Zhang Daqian (also Chang Dai-chien)
(Chinese: 張大千; pinyin: Zhāng Dàqiān; 10 May 1899 – 2 April 1983)
Zhang Daqian Biography
Zhang Daqian was one of the best-known and most productive Chinese artists of the twentieth century: over the course of his career he created an average of over 500 works per year. In 2011 Zhang Daqian became the best-selling artist in the world, surpassing Picasso. Although he began as a traditionalist painter, by the 1960s Daqian was also known for making works in both Impressionist and Expressionist idioms. An important aspect of his reputation comes from his achievement in integrating aspects of modernist styles—including Abstract Expressionism—with traditional Chinese painting.
Born in a family of artists in 1899 in Neijiang, Zhang Daqian learned drawing from his mother mother. His first works were silhouettes of flowers and animals. His first commission came at age of 12, when a traveling fortune-teller requested that he paint her a new set of divining cards. At age 17 Zhang Daqian was captured by bandits when returning home from boarding school in Chongqing. The bandit leader ordered him to write a letter home demanding a ransom and he was so impressed by the boy’s brush calligraphy that he made the boy his personal secretary. During the more than three months that he was held captive, he read books of poetry which the bandits had looted from raided homes.
In 1917, accompanied by his elder brother, Zhang Shanzi (an artist famous for his tiger paintings), Daqian traveled to Japan, where he studied textile dyeing. Two years later, he went to Shanghai to receive traditional painting instruction from two famous calligraphers and painters of the time: Zeng Xi (曾熙) and Li Ruiqing (李瑞清).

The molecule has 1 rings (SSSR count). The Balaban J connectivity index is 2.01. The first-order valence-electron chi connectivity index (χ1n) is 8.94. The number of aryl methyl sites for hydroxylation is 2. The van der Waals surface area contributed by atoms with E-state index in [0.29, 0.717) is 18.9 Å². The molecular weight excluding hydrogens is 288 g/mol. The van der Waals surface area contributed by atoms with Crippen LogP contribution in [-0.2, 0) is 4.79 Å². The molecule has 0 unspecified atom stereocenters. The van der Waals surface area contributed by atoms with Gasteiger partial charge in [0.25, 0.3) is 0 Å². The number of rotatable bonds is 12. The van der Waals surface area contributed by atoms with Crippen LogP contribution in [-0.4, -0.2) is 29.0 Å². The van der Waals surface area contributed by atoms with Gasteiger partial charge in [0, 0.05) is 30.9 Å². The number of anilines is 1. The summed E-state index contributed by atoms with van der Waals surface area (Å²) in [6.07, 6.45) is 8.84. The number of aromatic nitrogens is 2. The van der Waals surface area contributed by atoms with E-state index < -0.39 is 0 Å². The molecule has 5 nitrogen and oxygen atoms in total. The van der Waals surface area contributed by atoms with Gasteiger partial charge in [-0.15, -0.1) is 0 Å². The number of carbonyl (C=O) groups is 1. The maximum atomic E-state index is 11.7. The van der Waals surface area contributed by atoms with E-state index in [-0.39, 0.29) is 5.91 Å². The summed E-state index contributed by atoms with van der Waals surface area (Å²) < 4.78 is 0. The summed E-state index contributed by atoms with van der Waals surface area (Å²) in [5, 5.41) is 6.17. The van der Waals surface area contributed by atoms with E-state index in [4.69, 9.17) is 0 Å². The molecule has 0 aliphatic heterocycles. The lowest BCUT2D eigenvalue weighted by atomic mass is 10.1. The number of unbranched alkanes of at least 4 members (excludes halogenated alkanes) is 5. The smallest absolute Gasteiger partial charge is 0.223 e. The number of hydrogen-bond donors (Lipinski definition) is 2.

By the age of 30, Zhang had achieved significant fame and been the subject of exhibitions in China and abroad. A staunch supporter of the Kuomintang, he left China in 1948 and moved to Mogi das Cruzes, Brazil. A meeting he held with Pablo Picasso in 1956 in Nice, France, was heralded at the time as an artistic meeting between East and West. Because of his mastery, productivity and fame, Zhang Daqian is thought of by some as the “Chinese Picasso.”
In the late 1960s Daqian purchased two homes in California on the Monterey Peninsula: he lived in them for most of the next decade. He befriended many Bay Area artists and art historians and also had exhibitions in Northern California. In 1978 the artist moved to Taipei, Taiwan.
A highly social man with many friends, Zhang Daqian wore long scholar’s robes and a flowing beard, and was generally surrounded by an entourage of family, friends and admirers. Zhang Daqian modeled himself, in many respects, after the literati artists of ancient China.
Additionally, he was a forger who enjoyed revealing that an esteemed scroll in a notable collection was actually a copy he had painted. The knowledge he had gained as a young man in Kyoto—involving the dyeing and toning of papers and textiles—proved useful in the creation of his “splashed-color” landscapes, as well as in practice of forgery. Interestingly, Zhang Daqian’s paintings, because of their value are also now believed to be widely forged. His later works, especially his vibrant splashed-color landscapes, are in high demand.
Because of his reputation as a scholar of classical Chinese painting, he was able to pass of his forgeries as “long-lost” paintings by Chinese masters of the past, some allegedly as old as 590AD. Many such works can be found in museums in the United States where some say that there is a Zhang forgery in every major Chinese collection.
Zhang Daqian’s final residence, Moye-jingshe, next to the National Palace Museum of Taipei is now the Memorial Museum of Zhang Daqian. The Memorial Hall covers an area of 1060 square meters. It encompasses five exhibition areas, which feature works from the various periods of the artist’s life.
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